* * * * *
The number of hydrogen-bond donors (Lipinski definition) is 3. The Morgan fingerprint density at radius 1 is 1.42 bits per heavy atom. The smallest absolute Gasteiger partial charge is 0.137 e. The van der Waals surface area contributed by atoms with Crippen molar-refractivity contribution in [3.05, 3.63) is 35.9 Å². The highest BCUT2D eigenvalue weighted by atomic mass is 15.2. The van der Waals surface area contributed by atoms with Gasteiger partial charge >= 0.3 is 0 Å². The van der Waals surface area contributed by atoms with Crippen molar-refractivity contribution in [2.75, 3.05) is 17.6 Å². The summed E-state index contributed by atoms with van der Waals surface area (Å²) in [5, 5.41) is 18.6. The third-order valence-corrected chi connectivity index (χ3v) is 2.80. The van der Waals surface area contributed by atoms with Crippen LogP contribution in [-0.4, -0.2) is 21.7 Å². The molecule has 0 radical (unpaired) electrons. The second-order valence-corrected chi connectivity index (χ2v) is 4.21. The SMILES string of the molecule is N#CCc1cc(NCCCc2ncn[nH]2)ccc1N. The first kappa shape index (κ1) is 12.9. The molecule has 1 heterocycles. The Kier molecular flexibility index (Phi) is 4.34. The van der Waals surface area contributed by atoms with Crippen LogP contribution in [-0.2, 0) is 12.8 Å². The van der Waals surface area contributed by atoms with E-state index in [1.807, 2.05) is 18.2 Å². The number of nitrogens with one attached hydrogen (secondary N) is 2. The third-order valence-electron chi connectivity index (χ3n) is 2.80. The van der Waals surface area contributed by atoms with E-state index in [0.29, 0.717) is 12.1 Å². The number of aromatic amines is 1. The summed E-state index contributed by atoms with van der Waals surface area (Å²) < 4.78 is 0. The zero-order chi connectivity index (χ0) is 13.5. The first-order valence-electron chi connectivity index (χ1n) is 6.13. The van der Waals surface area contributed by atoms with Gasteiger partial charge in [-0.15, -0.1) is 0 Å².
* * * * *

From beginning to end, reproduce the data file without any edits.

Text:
The number of hydrogen-bond donors (Lipinski definition) is 3. The Morgan fingerprint density at radius 1 is 1.42 bits per heavy atom. The smallest absolute Gasteiger partial charge is 0.137 e. The van der Waals surface area contributed by atoms with Crippen molar-refractivity contribution in [3.05, 3.63) is 35.9 Å². The highest BCUT2D eigenvalue weighted by atomic mass is 15.2. The van der Waals surface area contributed by atoms with Gasteiger partial charge >= 0.3 is 0 Å². The van der Waals surface area contributed by atoms with Crippen molar-refractivity contribution in [2.75, 3.05) is 17.6 Å². The summed E-state index contributed by atoms with van der Waals surface area (Å²) in [5, 5.41) is 18.6. The third-order valence-corrected chi connectivity index (χ3v) is 2.80. The van der Waals surface area contributed by atoms with Crippen LogP contribution in [-0.4, -0.2) is 21.7 Å². The molecule has 0 radical (unpaired) electrons. The second-order valence-corrected chi connectivity index (χ2v) is 4.21. The SMILES string of the molecule is N#CCc1cc(NCCCc2ncn[nH]2)ccc1N. The first kappa shape index (κ1) is 12.9. The molecule has 1 heterocycles. The Kier molecular flexibility index (Phi) is 4.34. The van der Waals surface area contributed by atoms with Crippen LogP contribution in [-0.2, 0) is 12.8 Å². The van der Waals surface area contributed by atoms with E-state index in [1.807, 2.05) is 18.2 Å². The number of nitrogens with one attached hydrogen (secondary N) is 2. The third-order valence-electron chi connectivity index (χ3n) is 2.80. The van der Waals surface area contributed by atoms with E-state index in [0.29, 0.717) is 12.1 Å². The number of aromatic amines is 1. The summed E-state index contributed by atoms with van der Waals surface area (Å²) < 4.78 is 0. The zero-order chi connectivity index (χ0) is 13.5. The first-order valence-electron chi connectivity index (χ1n) is 6.13. The van der Waals surface area contributed by atoms with Gasteiger partial charge in [-0.15, -0.1) is 0 Å².